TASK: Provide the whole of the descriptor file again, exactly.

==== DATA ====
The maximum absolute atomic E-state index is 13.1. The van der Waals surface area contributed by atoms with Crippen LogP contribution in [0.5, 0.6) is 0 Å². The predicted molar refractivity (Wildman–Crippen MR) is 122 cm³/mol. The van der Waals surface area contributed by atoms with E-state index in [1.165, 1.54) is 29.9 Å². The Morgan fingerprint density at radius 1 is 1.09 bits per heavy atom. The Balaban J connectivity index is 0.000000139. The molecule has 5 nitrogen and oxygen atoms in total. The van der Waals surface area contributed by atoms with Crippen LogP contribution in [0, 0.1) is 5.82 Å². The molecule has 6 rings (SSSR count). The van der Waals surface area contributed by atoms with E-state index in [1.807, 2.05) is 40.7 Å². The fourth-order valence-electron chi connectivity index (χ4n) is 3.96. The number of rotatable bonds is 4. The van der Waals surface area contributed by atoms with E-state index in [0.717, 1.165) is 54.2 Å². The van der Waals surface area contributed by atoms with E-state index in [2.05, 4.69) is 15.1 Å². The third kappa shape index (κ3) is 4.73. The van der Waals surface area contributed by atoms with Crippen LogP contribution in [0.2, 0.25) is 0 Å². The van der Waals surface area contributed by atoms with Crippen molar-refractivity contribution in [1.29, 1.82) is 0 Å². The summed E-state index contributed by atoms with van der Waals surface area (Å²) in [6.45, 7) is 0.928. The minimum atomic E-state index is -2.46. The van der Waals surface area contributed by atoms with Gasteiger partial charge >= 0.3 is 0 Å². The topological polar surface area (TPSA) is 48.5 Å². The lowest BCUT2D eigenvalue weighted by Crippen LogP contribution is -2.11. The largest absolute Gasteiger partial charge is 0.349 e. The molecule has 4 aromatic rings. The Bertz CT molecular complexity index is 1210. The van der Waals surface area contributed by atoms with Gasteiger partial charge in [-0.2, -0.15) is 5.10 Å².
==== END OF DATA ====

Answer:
The maximum absolute atomic E-state index is 13.1. The van der Waals surface area contributed by atoms with Crippen LogP contribution in [0.5, 0.6) is 0 Å². The predicted molar refractivity (Wildman–Crippen MR) is 122 cm³/mol. The van der Waals surface area contributed by atoms with E-state index in [1.165, 1.54) is 29.9 Å². The Morgan fingerprint density at radius 1 is 1.09 bits per heavy atom. The Balaban J connectivity index is 0.000000139. The molecule has 5 nitrogen and oxygen atoms in total. The van der Waals surface area contributed by atoms with Crippen LogP contribution in [0, 0.1) is 5.82 Å². The molecule has 6 rings (SSSR count). The van der Waals surface area contributed by atoms with E-state index in [1.807, 2.05) is 40.7 Å². The fourth-order valence-electron chi connectivity index (χ4n) is 3.96. The number of rotatable bonds is 4. The van der Waals surface area contributed by atoms with E-state index in [0.717, 1.165) is 54.2 Å². The van der Waals surface area contributed by atoms with E-state index in [2.05, 4.69) is 15.1 Å². The third kappa shape index (κ3) is 4.73. The van der Waals surface area contributed by atoms with Crippen LogP contribution in [0.2, 0.25) is 0 Å². The van der Waals surface area contributed by atoms with Crippen molar-refractivity contribution in [1.29, 1.82) is 0 Å². The summed E-state index contributed by atoms with van der Waals surface area (Å²) in [6.45, 7) is 0.928. The minimum atomic E-state index is -2.46. The van der Waals surface area contributed by atoms with Gasteiger partial charge >= 0.3 is 0 Å². The topological polar surface area (TPSA) is 48.5 Å². The lowest BCUT2D eigenvalue weighted by Crippen LogP contribution is -2.11. The largest absolute Gasteiger partial charge is 0.349 e. The molecule has 4 aromatic rings. The Bertz CT molecular complexity index is 1210. The van der Waals surface area contributed by atoms with Gasteiger partial charge in [-0.2, -0.15) is 5.10 Å².